Built in the 17th century by the Spaniards, the fort was discovered by archeologists in northern Taiwan.
In the city of Jilong, the Spanish-Taiwanese expedition found the fort of San Salvador. It was built during the Spanish occupation of Taiwan in 1626–1642.
Researchers have discovered both Neolithic artifacts: bones, shells, and later. The attention of archaeologists was most attracted by the porcelain bubble of the Qing dynasty, which was intended for medicines.
In connection with the excavations, the previously planned construction of public parking lots has been discontinued, said Mayor of Jilong Lin Yu-chan. He noted that these archaeological sites are very significant.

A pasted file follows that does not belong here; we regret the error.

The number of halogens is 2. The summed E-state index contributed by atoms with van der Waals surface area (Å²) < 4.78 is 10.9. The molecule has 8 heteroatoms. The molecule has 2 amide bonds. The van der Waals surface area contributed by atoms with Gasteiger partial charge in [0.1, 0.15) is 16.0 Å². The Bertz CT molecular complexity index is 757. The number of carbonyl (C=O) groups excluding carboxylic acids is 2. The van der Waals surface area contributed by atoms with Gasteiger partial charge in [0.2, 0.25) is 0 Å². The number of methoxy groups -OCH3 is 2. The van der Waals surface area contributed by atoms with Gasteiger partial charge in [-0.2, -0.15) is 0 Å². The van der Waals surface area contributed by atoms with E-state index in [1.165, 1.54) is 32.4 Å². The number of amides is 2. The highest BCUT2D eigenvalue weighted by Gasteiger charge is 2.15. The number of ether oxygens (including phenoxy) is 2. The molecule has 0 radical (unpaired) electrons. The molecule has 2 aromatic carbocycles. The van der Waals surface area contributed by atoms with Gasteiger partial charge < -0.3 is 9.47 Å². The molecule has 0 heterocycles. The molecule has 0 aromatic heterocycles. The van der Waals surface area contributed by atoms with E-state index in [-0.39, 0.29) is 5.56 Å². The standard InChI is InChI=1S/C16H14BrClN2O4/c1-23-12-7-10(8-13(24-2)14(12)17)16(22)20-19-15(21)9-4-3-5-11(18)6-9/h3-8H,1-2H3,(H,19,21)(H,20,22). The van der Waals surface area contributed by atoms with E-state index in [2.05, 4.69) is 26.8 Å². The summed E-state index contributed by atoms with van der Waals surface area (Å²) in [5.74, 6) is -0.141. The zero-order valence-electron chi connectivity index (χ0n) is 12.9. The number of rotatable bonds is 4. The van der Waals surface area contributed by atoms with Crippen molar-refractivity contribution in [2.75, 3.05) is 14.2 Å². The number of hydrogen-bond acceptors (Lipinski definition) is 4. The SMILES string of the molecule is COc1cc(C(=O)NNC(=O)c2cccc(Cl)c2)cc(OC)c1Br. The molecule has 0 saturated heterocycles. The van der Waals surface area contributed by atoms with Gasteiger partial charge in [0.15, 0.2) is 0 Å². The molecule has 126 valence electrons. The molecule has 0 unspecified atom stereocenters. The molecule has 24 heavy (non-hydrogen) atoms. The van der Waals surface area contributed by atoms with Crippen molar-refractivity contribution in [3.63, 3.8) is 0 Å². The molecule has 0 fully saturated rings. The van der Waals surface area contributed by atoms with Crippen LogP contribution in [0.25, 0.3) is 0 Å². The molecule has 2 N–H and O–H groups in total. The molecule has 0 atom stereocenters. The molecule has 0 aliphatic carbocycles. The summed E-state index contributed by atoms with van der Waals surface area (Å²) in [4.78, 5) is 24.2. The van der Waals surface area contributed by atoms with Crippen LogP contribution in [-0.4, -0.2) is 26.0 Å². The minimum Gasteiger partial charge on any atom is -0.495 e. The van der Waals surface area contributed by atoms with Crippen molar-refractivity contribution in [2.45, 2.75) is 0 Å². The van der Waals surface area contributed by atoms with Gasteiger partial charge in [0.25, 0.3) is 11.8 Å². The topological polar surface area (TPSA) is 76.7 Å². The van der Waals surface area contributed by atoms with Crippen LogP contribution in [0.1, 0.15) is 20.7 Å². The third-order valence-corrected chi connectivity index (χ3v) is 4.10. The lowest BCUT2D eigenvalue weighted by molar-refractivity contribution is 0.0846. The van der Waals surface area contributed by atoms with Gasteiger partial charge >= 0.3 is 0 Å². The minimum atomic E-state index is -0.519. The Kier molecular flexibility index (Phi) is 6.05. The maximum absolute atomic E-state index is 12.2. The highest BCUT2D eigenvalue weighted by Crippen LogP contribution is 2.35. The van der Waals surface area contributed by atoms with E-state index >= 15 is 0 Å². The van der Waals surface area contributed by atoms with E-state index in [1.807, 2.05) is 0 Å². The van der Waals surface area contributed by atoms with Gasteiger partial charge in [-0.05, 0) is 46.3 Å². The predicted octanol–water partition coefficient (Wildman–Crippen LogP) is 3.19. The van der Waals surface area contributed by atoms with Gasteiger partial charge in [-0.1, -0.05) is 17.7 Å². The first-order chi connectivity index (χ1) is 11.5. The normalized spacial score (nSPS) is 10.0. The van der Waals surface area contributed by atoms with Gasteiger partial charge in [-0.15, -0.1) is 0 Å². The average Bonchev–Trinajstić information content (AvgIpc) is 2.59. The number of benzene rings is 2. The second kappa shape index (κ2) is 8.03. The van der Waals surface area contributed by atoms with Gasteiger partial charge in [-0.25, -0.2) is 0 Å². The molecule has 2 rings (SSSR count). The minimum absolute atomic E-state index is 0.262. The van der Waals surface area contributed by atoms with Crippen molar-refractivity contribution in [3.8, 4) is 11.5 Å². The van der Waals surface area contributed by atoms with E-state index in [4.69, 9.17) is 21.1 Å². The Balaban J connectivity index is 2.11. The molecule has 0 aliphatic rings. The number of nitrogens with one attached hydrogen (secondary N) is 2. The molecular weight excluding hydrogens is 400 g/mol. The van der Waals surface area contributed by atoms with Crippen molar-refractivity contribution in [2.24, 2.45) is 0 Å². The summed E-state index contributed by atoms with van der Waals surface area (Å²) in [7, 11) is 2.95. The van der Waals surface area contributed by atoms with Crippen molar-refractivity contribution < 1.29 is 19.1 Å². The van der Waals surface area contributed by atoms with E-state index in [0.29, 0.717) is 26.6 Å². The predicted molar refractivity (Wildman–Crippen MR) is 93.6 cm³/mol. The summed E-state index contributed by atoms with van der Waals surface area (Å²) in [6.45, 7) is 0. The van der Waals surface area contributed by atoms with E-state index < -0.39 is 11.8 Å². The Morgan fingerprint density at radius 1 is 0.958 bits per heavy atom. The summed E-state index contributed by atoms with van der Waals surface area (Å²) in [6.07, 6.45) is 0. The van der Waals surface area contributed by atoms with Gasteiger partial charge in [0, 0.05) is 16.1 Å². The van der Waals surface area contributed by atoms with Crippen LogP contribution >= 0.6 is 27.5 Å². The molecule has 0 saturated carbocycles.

“This is a really exciting moment in the history of Jilong,” concluded the mayor of Jilong.
In 1626, Spain sent a fleet of warships from Manila to northern Taiwan and established a small colony called Spanish Formosa.
Fort San Salvador was built there to balance the Dutch authorities in southern Taiwan and protect Spain’s interests in the shipping route between the Chinese province of Fujian and Manila in the Philippines.
However, in 1642, after several years of battles, the fort was transferred to the Dutch.